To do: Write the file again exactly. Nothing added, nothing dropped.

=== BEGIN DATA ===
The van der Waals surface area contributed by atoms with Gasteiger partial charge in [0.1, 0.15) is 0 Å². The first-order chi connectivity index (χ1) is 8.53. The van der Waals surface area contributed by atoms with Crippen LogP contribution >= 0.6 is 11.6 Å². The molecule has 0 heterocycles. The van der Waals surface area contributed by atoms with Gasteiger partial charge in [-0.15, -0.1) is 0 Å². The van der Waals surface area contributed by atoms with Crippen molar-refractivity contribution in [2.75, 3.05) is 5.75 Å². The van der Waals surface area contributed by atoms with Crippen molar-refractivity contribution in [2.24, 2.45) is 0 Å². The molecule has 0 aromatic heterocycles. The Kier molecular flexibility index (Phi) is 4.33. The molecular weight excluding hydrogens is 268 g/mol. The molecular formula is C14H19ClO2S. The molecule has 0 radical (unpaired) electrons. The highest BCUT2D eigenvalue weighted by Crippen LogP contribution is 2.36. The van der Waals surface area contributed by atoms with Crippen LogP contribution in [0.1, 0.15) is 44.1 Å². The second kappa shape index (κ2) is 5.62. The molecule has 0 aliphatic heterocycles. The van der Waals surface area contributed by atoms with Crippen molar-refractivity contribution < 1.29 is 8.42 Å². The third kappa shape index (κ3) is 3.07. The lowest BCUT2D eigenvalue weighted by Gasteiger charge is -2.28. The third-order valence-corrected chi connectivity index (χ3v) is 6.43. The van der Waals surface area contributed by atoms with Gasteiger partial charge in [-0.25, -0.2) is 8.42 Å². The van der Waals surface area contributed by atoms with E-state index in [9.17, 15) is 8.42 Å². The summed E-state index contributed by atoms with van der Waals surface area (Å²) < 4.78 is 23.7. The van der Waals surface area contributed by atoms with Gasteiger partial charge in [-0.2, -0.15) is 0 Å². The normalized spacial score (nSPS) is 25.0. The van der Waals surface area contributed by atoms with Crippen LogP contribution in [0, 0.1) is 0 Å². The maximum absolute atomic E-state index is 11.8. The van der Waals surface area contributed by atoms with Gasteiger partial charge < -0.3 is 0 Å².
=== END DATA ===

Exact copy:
The van der Waals surface area contributed by atoms with Gasteiger partial charge in [0.1, 0.15) is 0 Å². The first-order chi connectivity index (χ1) is 8.53. The van der Waals surface area contributed by atoms with Crippen LogP contribution >= 0.6 is 11.6 Å². The molecule has 0 heterocycles. The van der Waals surface area contributed by atoms with Gasteiger partial charge in [-0.15, -0.1) is 0 Å². The van der Waals surface area contributed by atoms with Crippen molar-refractivity contribution in [2.75, 3.05) is 5.75 Å². The van der Waals surface area contributed by atoms with Crippen molar-refractivity contribution in [2.24, 2.45) is 0 Å². The molecule has 0 aromatic heterocycles. The Kier molecular flexibility index (Phi) is 4.33. The molecular weight excluding hydrogens is 268 g/mol. The molecular formula is C14H19ClO2S. The molecule has 0 radical (unpaired) electrons. The highest BCUT2D eigenvalue weighted by Crippen LogP contribution is 2.36. The van der Waals surface area contributed by atoms with Crippen LogP contribution in [0.1, 0.15) is 44.1 Å². The second kappa shape index (κ2) is 5.62. The molecule has 0 aliphatic heterocycles. The van der Waals surface area contributed by atoms with Crippen molar-refractivity contribution < 1.29 is 8.42 Å². The third kappa shape index (κ3) is 3.07. The lowest BCUT2D eigenvalue weighted by Gasteiger charge is -2.28. The third-order valence-corrected chi connectivity index (χ3v) is 6.43. The van der Waals surface area contributed by atoms with Gasteiger partial charge in [-0.25, -0.2) is 8.42 Å². The van der Waals surface area contributed by atoms with E-state index in [9.17, 15) is 8.42 Å². The summed E-state index contributed by atoms with van der Waals surface area (Å²) < 4.78 is 23.7. The van der Waals surface area contributed by atoms with Gasteiger partial charge in [-0.2, -0.15) is 0 Å². The normalized spacial score (nSPS) is 25.0. The van der Waals surface area contributed by atoms with Crippen LogP contribution in [0, 0.1) is 0 Å². The maximum absolute atomic E-state index is 11.8. The van der Waals surface area contributed by atoms with Gasteiger partial charge < -0.3 is 0 Å².